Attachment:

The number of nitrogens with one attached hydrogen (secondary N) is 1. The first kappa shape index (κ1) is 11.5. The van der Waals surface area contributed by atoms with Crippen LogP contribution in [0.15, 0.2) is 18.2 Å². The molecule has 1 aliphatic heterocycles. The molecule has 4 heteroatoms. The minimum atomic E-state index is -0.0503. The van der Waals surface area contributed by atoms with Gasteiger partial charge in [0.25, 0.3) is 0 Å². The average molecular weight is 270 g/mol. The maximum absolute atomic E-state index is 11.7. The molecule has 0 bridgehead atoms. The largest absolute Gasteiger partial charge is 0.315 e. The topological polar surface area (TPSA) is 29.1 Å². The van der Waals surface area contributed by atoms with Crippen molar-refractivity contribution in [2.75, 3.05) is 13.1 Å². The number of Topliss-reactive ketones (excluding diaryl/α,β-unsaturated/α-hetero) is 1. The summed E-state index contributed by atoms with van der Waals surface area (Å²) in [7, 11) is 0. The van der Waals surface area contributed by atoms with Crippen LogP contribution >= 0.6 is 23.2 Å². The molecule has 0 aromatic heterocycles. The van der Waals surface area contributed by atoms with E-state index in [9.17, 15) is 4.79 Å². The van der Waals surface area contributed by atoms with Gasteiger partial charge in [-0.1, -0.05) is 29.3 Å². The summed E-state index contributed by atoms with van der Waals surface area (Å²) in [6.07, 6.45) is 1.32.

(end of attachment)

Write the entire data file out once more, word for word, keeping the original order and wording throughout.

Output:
The number of nitrogens with one attached hydrogen (secondary N) is 1. The first kappa shape index (κ1) is 11.5. The van der Waals surface area contributed by atoms with Crippen LogP contribution in [0.15, 0.2) is 18.2 Å². The molecule has 1 aliphatic heterocycles. The molecule has 4 heteroatoms. The minimum atomic E-state index is -0.0503. The van der Waals surface area contributed by atoms with Gasteiger partial charge in [0.25, 0.3) is 0 Å². The average molecular weight is 270 g/mol. The maximum absolute atomic E-state index is 11.7. The molecule has 0 bridgehead atoms. The largest absolute Gasteiger partial charge is 0.315 e. The topological polar surface area (TPSA) is 29.1 Å². The van der Waals surface area contributed by atoms with Crippen molar-refractivity contribution in [2.75, 3.05) is 13.1 Å². The number of Topliss-reactive ketones (excluding diaryl/α,β-unsaturated/α-hetero) is 1. The summed E-state index contributed by atoms with van der Waals surface area (Å²) in [7, 11) is 0. The van der Waals surface area contributed by atoms with Crippen LogP contribution >= 0.6 is 23.2 Å². The molecule has 0 aromatic heterocycles. The van der Waals surface area contributed by atoms with E-state index in [9.17, 15) is 4.79 Å². The van der Waals surface area contributed by atoms with Gasteiger partial charge in [-0.1, -0.05) is 29.3 Å². The summed E-state index contributed by atoms with van der Waals surface area (Å²) in [6.07, 6.45) is 1.32.